BSc Physics, 1989
Quality Systems Manager, DS Smith
I work in quality management in a recycled paper mill. This involves overseeing a range of activities to ensure adherence to various management standards, such as food contact, quality and sustainability, data analysis of quality data and process data. However I am now also site photographer, historian, interior designer and responsible for the site Visitors' Centre, so a great deal more than when I started!
What is the best thing about what you’re doing now?
No day is the same and there’s no chance of getting bored. The process of milling paper is, on the face of it, simple – mix up with water, then remove the water, however using recycled fibre and lots of recirculating of water or chemical flows and lots of wearing and tearing components, makes for a very dynamic environment. For example, I have recently been involved in releasing a photobook celebration the development of the mill since 1923 and am now involved in writing another about the people/culture in preparation for the 100th anniversary. During the COVID-19 lockdowns I also worked with a group of volunteers to create bespoke masks for our employees as the environment can be hot and humid. Then my routine role ensures that the Quality Control Laboratory operates correctly, checking on the Visitors Centre, topping up supplies and ensuring hi-tech equipment was all functioning correctly. Then back to the mill for adding data analysis of strength versus speed, however this is not simple as there are many interactions to consider that could make extracting a true cause and effect of variations difficult.
How has your career developed since graduating from the University of Birmingham?
I went straight into research and development in the paper industry. This was followed by a few years selling chemicals to the industry, involving running a lot of trials, looking after engineering equipment and writing reports. Oh, by the way wearing glamours boiler suits, steel toe capped boots and ear defenders – safety first in such heavy industry! I was then poached by a customer and started as a Mill Chemist and developed to become the Quality Development Manager/Technical Customer Services Manager. Mid-life crisis then hit, or rather the mill closure announcement, but I went off to work in commissioning in the NHS and did data analytics on urgent care, i.e. mapping ambulance data, to A&E and hospital outcomes. This was whilst my children were young (being on-call is tough with children). Then the paper industry called me back and I have been working in Quality Management ever since. So you could say that a physics degree has enabled me to take on new challenges and knowledge throughout my career.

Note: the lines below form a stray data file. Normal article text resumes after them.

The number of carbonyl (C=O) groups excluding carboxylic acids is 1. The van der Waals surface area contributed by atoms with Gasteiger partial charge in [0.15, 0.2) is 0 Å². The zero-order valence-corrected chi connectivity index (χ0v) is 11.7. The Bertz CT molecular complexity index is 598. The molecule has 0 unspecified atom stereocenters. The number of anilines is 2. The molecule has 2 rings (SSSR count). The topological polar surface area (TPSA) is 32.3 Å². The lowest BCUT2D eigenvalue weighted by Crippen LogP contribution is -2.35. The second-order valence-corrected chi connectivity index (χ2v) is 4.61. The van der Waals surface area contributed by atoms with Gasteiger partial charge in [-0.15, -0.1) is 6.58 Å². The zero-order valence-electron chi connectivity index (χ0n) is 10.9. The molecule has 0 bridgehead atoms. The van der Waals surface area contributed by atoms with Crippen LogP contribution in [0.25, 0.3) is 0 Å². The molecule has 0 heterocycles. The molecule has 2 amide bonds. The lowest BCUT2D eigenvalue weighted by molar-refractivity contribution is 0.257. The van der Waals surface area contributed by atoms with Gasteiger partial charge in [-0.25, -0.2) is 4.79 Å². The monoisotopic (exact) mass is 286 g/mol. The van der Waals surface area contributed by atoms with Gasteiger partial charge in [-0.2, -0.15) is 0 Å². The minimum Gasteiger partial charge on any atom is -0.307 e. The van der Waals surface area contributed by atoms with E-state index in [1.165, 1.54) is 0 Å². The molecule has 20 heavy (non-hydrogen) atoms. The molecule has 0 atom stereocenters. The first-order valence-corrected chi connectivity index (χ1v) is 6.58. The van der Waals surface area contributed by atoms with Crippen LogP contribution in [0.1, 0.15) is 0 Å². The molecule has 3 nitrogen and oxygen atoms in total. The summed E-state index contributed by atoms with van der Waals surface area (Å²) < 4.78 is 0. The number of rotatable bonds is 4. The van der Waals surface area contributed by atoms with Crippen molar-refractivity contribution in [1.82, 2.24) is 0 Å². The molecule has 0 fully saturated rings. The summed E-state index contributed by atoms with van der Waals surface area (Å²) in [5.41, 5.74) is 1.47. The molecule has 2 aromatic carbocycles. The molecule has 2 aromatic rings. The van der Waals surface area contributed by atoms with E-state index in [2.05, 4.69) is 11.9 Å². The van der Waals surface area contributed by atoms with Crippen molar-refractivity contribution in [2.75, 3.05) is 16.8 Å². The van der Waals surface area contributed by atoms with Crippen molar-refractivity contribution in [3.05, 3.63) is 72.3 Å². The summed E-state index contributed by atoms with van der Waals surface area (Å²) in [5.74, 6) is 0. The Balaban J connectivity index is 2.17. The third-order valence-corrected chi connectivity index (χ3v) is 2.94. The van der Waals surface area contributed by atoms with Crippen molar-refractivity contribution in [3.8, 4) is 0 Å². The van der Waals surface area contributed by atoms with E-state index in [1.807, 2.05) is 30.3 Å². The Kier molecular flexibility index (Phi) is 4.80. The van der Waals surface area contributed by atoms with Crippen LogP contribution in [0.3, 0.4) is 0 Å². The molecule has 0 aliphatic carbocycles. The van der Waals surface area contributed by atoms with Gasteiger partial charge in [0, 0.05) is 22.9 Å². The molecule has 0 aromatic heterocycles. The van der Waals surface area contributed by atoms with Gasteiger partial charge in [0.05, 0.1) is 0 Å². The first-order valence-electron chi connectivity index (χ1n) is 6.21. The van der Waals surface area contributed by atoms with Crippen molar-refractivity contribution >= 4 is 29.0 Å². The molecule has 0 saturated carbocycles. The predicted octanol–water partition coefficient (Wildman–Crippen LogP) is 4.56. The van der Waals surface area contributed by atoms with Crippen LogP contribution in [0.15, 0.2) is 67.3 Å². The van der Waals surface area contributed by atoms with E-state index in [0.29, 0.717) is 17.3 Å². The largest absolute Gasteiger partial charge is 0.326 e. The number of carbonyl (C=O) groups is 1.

What motivates you?
Not being bored, feeling that I am making a positive contribution.
Why did you originally apply to Birmingham?
Truly, my dad's bank manager had a lot to do with it. He recommended that I took physics as I was good at it, and that if I wanted to go into banking (my original idea) then this would still be possible, but I would have more options too. I can't remember why I choose to apply to Birmingham, but I clearly remember why I decided to go to Birmingham: it was the feel of the place, how friendly everyone was and the interviewer. I was from a disadvantaged background, a female – all things that at the time may have worked against someone trying to do physics. They made me feel that I would fit in and do well.
What are your fondest memories of the University?
Some of these are not for public consumption(!) - but I had a lot of fun and made loads of friends. I was in Mason Hall and it was a great place to make friends.
Did you get involved in any extracurricular activities as a student?
Yes, I was involved with the climbing club, the Stoats.
How did your time at University help you start your career?
It gave me confidence in my abilities. Later on, a recruiter (when I returned to the paper industry) said that my Birmingham degree was a significant advantage. So maybe it helped me get all my jobs.
What advice would you give to current physics students?
Note that your first interviews are likely to be with HR managers that definitely did not study sciences, so you may need to seem less scientific in your interview as they may be unfamiliar with the scientific language – this how you would understand language specific to a different discipline. Or at least that’s how it was for me. Having studied a subject that focuses on detail, errors etc. just bear in mind that any future boss will not have time for lots of detail, so learn to structure your writing for a range of people with different interests.
And finally, the paper industry is a great place for physicists, but to really open up your opportunities nowadays having a language is a great asset to open up doors across the world.
“You do not have to limit yourself to applying for jobs traditionally related to physics. I have never used any of my degree directly apart from a bit of calculus when I was in research. However, what is very valuable was the ability to be comfortable challenging current theory, thinking logically and keep going until you do find the answer. Engineers tend to stick to the rules, so physicists are actually surprisingly creative!”